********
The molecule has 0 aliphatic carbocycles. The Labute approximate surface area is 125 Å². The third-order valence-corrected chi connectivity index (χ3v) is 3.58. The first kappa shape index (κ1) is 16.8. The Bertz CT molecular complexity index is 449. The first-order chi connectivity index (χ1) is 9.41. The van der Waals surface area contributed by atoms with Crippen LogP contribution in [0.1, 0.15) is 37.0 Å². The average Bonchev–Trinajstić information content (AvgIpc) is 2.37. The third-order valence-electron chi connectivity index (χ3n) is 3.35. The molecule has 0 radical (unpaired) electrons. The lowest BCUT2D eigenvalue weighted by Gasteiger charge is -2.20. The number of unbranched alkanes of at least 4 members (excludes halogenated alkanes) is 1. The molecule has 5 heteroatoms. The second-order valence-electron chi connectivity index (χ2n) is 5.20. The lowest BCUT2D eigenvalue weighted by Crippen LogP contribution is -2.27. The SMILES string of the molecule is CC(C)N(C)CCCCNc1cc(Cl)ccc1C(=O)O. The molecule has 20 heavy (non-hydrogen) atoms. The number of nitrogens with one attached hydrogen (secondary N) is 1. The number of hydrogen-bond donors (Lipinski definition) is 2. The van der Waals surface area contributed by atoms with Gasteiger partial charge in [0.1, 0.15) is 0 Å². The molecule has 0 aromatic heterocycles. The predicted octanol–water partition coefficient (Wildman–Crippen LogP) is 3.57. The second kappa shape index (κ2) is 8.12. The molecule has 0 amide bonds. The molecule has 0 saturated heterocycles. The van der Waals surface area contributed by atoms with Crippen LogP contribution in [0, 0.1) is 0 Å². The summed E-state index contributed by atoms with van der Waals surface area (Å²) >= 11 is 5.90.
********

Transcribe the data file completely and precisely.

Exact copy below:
The molecule has 0 aliphatic carbocycles. The Labute approximate surface area is 125 Å². The third-order valence-corrected chi connectivity index (χ3v) is 3.58. The first kappa shape index (κ1) is 16.8. The Bertz CT molecular complexity index is 449. The first-order chi connectivity index (χ1) is 9.41. The van der Waals surface area contributed by atoms with Crippen LogP contribution in [0.1, 0.15) is 37.0 Å². The average Bonchev–Trinajstić information content (AvgIpc) is 2.37. The third-order valence-electron chi connectivity index (χ3n) is 3.35. The molecule has 0 radical (unpaired) electrons. The lowest BCUT2D eigenvalue weighted by Gasteiger charge is -2.20. The number of unbranched alkanes of at least 4 members (excludes halogenated alkanes) is 1. The molecule has 5 heteroatoms. The second-order valence-electron chi connectivity index (χ2n) is 5.20. The lowest BCUT2D eigenvalue weighted by Crippen LogP contribution is -2.27. The SMILES string of the molecule is CC(C)N(C)CCCCNc1cc(Cl)ccc1C(=O)O. The molecule has 20 heavy (non-hydrogen) atoms. The number of nitrogens with one attached hydrogen (secondary N) is 1. The number of hydrogen-bond donors (Lipinski definition) is 2. The van der Waals surface area contributed by atoms with Gasteiger partial charge in [0.1, 0.15) is 0 Å². The molecule has 0 aromatic heterocycles. The predicted octanol–water partition coefficient (Wildman–Crippen LogP) is 3.57. The second kappa shape index (κ2) is 8.12. The molecule has 0 amide bonds. The molecule has 0 saturated heterocycles. The van der Waals surface area contributed by atoms with Crippen LogP contribution in [0, 0.1) is 0 Å². The summed E-state index contributed by atoms with van der Waals surface area (Å²) >= 11 is 5.90.